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Aug. 17  2018
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Migrant Workers Should Organize and Struggle for Their Own Labor Rights

A strategy workshop for organizing migrant workers in South Korea was held at Dongguk University on December 17th.

Source  :  BASE21


▲Workshop place in Dongguk University (Photos copylefted by BASE21)

By PatchA, Staff Reporter (patcha@patcha.jinbo.net)

May 26, 2001 is a historical date for migrant workers in South Korea. On that day, the Equality Trade Union (ETU), the first labor union for migrant workers, was launched. It covered the Seoul, Kyeonggi, and Incheon regions, and affiliated with the Korean Confederation of Trade Unions (KCTU) as a branch for migrant workers. For years, many progressive groups have struggled against the government's exploitative labor policies such as their implementation of the trainee system and police crackdowns on undocumented migrants. However, it was very difficult for them to inform the labor movement on these important issues since, at the time, there was no organized labor union for migrant workers.
Therefore, the establishment of ETU was a huge step forward for migrant workers, for two main reasons: first, through the union's activities, migrant workers' problems could now be considered as problems shared and addressed by the entire Korean labor movement. And second, for a long time, laborers had considered the migrant workers movement as a human right struggle, but now many Korean workers and activists could not help but change their mind--this movement is not only for human rights, but also the right to work.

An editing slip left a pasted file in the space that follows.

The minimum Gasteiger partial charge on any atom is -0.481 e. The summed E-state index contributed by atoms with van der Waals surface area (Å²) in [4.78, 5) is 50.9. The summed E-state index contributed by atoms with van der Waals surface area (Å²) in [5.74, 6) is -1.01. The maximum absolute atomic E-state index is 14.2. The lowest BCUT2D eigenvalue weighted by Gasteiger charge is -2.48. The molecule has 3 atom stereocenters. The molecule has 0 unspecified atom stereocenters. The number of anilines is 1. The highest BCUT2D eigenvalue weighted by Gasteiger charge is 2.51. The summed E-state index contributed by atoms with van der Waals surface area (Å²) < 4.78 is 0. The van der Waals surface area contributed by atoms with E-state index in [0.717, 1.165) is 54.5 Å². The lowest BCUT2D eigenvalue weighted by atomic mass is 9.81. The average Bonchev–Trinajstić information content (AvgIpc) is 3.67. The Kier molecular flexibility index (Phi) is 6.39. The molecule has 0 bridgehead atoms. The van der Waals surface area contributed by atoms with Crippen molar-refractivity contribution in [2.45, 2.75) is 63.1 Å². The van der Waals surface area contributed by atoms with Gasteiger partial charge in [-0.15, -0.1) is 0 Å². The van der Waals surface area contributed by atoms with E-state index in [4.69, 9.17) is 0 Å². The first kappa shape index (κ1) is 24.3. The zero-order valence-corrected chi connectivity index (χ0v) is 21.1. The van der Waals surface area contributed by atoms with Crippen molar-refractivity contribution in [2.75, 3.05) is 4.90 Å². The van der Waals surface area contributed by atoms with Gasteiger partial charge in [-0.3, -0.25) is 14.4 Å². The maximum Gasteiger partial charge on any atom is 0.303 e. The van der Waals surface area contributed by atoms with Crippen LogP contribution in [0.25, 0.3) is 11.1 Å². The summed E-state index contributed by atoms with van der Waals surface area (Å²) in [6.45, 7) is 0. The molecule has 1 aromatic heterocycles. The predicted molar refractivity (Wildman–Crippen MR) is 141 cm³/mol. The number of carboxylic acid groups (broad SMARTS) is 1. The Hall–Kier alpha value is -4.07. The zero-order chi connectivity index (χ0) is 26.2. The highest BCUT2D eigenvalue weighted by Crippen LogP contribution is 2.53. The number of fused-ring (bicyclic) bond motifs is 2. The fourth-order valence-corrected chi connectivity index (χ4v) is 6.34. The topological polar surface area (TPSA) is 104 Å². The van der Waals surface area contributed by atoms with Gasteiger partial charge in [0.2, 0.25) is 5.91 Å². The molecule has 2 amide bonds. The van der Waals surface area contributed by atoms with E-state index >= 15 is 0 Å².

It has been about seven months since the union was established. There were many twists and turns for the union activists. For example, the government carried out very strong crackdowns on undocumented workers last June. In this political climate, the unionists have done their best to continue their struggle and organize more migrant workers.

On December 17, ETU sponsored a strategy workshop on the establishment of migrant workers organizations. Thirty participants converged at Dongguk University to study and share experiences on organizing strategies. They also discussed ways to support the activities of the Migrants' Branch and for the Korean labor movement in the future.

Migrant Workers need to organize as independent union activists
ETU chair Lee Yoon-joo said in her keynote speech, "Now there are many Korean union members. Migrant workers should be organized as core activists. Of course, this work is very difficult because of oppression by the government or the company. The labor movement should defend migrant workers who wish to be union activists through solidarity struggle."

Back Seok-keun from the Korea Federation of Construction Industry Trade Union said, "Many migrants have to take step backward in front of their company since most of them are undocumented and are always faced with the danger of a police crackdown (undocumented workers are considered illegal in South Korea-ed). The wage issue is especially important to them. Although many times they don't receive their pay, they cannot complain because they are undocumented and illegal workers. If the union solves this problem through solidarity struggle, I think organizing migrant workers as volunteers will also be easier."

Break the wall between Korean and Migrant Workers